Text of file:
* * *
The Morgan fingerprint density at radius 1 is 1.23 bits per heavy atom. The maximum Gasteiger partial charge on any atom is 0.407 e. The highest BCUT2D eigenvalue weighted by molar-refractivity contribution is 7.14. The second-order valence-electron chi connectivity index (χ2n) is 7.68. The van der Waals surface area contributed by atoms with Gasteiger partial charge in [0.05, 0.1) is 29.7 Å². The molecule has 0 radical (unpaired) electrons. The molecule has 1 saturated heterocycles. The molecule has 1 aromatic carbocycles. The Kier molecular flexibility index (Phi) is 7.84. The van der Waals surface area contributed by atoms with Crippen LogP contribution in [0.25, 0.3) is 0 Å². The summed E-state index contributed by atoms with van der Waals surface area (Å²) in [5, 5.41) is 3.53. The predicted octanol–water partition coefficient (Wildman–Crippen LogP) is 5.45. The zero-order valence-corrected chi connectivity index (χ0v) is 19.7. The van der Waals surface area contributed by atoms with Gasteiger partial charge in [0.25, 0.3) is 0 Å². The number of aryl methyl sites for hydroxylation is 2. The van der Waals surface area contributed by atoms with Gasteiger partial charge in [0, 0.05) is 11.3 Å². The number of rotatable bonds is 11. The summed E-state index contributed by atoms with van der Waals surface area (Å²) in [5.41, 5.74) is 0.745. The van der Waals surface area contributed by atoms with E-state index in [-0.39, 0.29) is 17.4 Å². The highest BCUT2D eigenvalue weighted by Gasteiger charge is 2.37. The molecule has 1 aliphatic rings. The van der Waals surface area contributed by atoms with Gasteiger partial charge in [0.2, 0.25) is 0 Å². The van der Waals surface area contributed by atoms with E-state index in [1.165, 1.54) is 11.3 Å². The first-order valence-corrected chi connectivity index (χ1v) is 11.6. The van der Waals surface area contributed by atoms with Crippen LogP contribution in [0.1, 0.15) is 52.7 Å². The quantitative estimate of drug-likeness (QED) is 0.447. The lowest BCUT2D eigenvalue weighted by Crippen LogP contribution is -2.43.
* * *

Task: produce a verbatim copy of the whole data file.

The Morgan fingerprint density at radius 1 is 1.23 bits per heavy atom. The maximum Gasteiger partial charge on any atom is 0.407 e. The highest BCUT2D eigenvalue weighted by molar-refractivity contribution is 7.14. The second-order valence-electron chi connectivity index (χ2n) is 7.68. The van der Waals surface area contributed by atoms with Gasteiger partial charge in [0.05, 0.1) is 29.7 Å². The molecule has 0 radical (unpaired) electrons. The molecule has 1 saturated heterocycles. The molecule has 1 aromatic carbocycles. The Kier molecular flexibility index (Phi) is 7.84. The van der Waals surface area contributed by atoms with Crippen LogP contribution in [0.25, 0.3) is 0 Å². The summed E-state index contributed by atoms with van der Waals surface area (Å²) in [5, 5.41) is 3.53. The predicted octanol–water partition coefficient (Wildman–Crippen LogP) is 5.45. The zero-order valence-corrected chi connectivity index (χ0v) is 19.7. The van der Waals surface area contributed by atoms with Gasteiger partial charge in [0.25, 0.3) is 0 Å². The number of aryl methyl sites for hydroxylation is 2. The van der Waals surface area contributed by atoms with Gasteiger partial charge in [0, 0.05) is 11.3 Å². The number of rotatable bonds is 11. The summed E-state index contributed by atoms with van der Waals surface area (Å²) in [5.41, 5.74) is 0.745. The van der Waals surface area contributed by atoms with E-state index in [-0.39, 0.29) is 17.4 Å². The highest BCUT2D eigenvalue weighted by Gasteiger charge is 2.37. The molecule has 1 aliphatic rings. The van der Waals surface area contributed by atoms with Gasteiger partial charge in [0.2, 0.25) is 0 Å². The van der Waals surface area contributed by atoms with E-state index in [1.165, 1.54) is 11.3 Å². The first-order valence-corrected chi connectivity index (χ1v) is 11.6. The van der Waals surface area contributed by atoms with Crippen LogP contribution in [0.1, 0.15) is 52.7 Å². The quantitative estimate of drug-likeness (QED) is 0.447. The lowest BCUT2D eigenvalue weighted by Crippen LogP contribution is -2.43.